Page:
On a Monday morning in March, an anaesthetist stood outside his children's inner Sydney school as a solitary protestor, asking parents to keep their children home if they could.
In the heady early days of the coronavirus pandemic, alarm was raised by a disparate mix of professionals: virologists and epidemiologists, journalists and technologists, and a range of frontline and critical care medical specialists exposed to the first COVID patients.
But as concern spread from the earliest hit countries to those threatened by their own surge, one specialty group was over-represented in public calls for early action: anaesthesia.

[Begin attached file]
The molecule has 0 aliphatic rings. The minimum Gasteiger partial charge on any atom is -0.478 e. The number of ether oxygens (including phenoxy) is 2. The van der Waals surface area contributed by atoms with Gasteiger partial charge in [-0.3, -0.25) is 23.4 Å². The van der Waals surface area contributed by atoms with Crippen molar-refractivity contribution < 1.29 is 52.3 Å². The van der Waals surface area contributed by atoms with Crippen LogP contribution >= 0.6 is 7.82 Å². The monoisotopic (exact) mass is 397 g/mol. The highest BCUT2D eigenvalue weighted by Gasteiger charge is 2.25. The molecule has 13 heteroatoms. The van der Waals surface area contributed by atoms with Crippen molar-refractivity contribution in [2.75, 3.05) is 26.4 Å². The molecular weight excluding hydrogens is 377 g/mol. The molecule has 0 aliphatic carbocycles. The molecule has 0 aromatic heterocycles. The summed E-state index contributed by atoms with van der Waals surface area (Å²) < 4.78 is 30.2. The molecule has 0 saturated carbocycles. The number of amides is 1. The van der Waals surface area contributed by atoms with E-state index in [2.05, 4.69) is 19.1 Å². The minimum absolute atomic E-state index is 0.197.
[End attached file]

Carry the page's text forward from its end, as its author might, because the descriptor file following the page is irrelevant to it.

In Australia, medical anaesthetists from all states and territories spoke-up, not for health authorities and legislators, but for their communities. For a specialty most comfortable when not spoken of, suddenly anaesthetists were appearing in national newspapers, on radio, television, and even (very small) picket lines.
In Victoria, Dr Pieter Peach was a prominent early voice pushing for cancellation of Melbourne's Grand Prix. The Australian Society of Anaesthetist's fearless president Dr Suzi Nou guided the society's careful campaigns to prepare for the pandemic, pause elective surgery and then cautiously restart. In NSW, Dr Tanya Selak's advocacy was celebrated on Telstra's #saythanks billboard, while Rob picketed outside his children's school.
Like a warning telegram from 1940s London, the message scrawled on Rob's chest captured the zeitgeist of our specialty at the time:
"Lives depend on it. Government too slow to act."